2. The change in part volume due to dimensional changes after infiltration is not considered. Such changes would normally be related to the particular characteristics of the base iron composition being used.
3. The average value of 7.7 g/cm^3 has been used for iron/steel theoretical density.

Infiltration to Maximum Density The percentage of infiltrant required in a green iron part to achieve maximum density is given by the equation

[(0.97Dt - Ds)/Dg] x (Di/Dt) x (100/E)

reducing to

[(7.47 - Ds)/Dg] x If

where
Dt = Theoretical density (average) of iron/steel
Ds = Density of sintered, non-infiltrated part
Dg = Density of green part
Di = Theoretical density of the metallic portion of the infiltrant
E = Infiltrant efficiency
If = Infiltrating factor inclusive of the terms Di/Dt x100/E (see Table I for examples of If values for infiltrants produced by U.S. Bronze)

Infiltration to a Specific Density The formula for "Maximum Density" (Equation 2) must be applied first to verify that the specific density required can be attained based upon available porosity and the infiltrant being used. If the percentage infiltrant required for maximum infiltration is less than the amount calculated by the formula for specific density, the required infiltrated density may not be attained with the initial green density of the part. The percentage infiltrant for a specific density may be calculated according to the equation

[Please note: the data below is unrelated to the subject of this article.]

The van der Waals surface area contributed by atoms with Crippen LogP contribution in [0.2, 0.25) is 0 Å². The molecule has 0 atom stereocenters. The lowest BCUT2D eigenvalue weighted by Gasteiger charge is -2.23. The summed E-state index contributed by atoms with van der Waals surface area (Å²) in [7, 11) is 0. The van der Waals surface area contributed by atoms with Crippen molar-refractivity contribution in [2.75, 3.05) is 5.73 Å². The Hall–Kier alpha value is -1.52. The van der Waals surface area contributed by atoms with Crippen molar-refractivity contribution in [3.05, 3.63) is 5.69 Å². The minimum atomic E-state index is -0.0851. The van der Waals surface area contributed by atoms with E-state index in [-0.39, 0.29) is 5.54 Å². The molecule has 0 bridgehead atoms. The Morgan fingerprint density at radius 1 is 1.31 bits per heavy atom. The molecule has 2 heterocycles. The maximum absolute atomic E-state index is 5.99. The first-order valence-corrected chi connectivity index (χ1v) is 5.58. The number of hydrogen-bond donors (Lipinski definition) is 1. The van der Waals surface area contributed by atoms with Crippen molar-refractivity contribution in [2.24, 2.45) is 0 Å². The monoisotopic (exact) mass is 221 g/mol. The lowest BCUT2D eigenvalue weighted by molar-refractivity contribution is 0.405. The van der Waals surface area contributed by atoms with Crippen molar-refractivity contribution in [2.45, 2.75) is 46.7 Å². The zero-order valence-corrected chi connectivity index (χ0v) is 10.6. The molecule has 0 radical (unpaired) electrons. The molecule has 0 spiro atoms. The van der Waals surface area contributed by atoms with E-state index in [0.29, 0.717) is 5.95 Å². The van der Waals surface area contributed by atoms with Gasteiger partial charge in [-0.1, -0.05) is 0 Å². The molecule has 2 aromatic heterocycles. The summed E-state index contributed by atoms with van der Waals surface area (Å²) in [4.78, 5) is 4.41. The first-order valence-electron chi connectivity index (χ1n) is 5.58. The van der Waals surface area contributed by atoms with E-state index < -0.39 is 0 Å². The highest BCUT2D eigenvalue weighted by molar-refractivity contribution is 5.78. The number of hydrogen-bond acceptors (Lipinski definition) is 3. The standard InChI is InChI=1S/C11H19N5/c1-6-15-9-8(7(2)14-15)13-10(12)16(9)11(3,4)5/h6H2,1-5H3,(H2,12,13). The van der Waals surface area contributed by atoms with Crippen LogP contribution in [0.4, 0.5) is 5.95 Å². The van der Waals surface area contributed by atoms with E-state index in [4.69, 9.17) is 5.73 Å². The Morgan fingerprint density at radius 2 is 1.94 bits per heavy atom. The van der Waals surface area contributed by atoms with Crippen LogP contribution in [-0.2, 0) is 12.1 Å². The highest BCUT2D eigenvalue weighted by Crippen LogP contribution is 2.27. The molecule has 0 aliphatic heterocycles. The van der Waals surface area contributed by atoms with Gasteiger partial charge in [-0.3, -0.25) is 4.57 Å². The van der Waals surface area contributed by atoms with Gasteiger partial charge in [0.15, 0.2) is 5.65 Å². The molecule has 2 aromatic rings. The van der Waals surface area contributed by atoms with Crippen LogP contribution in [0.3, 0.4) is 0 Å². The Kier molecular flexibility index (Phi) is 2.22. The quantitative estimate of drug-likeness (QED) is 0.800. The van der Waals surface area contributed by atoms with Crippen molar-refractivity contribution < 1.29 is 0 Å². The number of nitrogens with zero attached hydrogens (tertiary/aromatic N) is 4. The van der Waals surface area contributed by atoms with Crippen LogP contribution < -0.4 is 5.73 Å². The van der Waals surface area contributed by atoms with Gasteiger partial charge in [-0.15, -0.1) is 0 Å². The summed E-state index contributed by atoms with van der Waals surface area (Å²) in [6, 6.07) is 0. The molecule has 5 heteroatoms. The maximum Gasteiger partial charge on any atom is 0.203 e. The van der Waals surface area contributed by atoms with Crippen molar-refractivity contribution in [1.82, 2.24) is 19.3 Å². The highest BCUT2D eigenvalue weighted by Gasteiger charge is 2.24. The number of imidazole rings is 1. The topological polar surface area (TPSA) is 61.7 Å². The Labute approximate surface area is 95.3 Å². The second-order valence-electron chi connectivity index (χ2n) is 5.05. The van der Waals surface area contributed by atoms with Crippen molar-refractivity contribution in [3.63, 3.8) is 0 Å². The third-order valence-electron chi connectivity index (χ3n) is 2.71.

[(0.97Dr - Ds)/Dg] x (Di/Dt) x (100/E)

reducing to

[(0.97Dr - Ds)/Dg] x If

where
Dr = required final infiltrated density of the part.

Infiltration to a Specified Final Copper Content
The formula for "Maximum Density' (Equation 2) must be applied first to verify that the specified copper content can be attained based upon available porosity and the infiltrant being used. If the percentage infiltrant required for maximum infiltration is less than the amount of copper calculated by the formula for copper content, the required infiltrated copper content may not be attained with the initial sintered density of the part.

In this relationship, the sintered uninfiltrated weight is considered since the final copper content is based upon the chemical analysis of the infiltrated part. It has also been assumed in the following formulations that 100 percent of the copper in the infiltrant is recovered during infiltration. The infiltrant percentage of sintered uninfiltrated part weight is equal to

[%Cur/(100 - %Cur)] x (100/Cui)

then, the weight of infiltrant required for specified final copper content is given by

infiltrant % x Ps

where
Cur = Final copper percentage requirement by analysis
Cui = Percentage of copper (Cu) contained in the infiltrant expressed as a decimal (i.e., % Cu in infiltrant/100)
Ps = Sintered uninfiltrated part weight
Infiltrant Efficiency Calculation
The following calculation is as shown in MPIF Standard 49:

Gross Efficiency % = [(F - B)/S] x 100

where
F = Weight of infiltrated specimen, in grams, after residue has been removed<
B = Weight of sintered uninfiltrated specimen, in grams
S = Weight of infiltrant slug, in grams

SUMMARY

This article has provided some information on the infiltration of copper into iron-based powder metallurgical components. The one- and two-step infiltration processes, which are used to increase density of these P/M components, have been described, and equations for the determination of the proper amounts of copper infiltrant to be used have been presented. Further information regarding the infiltration process and the use of other infiltrants can be obtained from your powder metal supplier.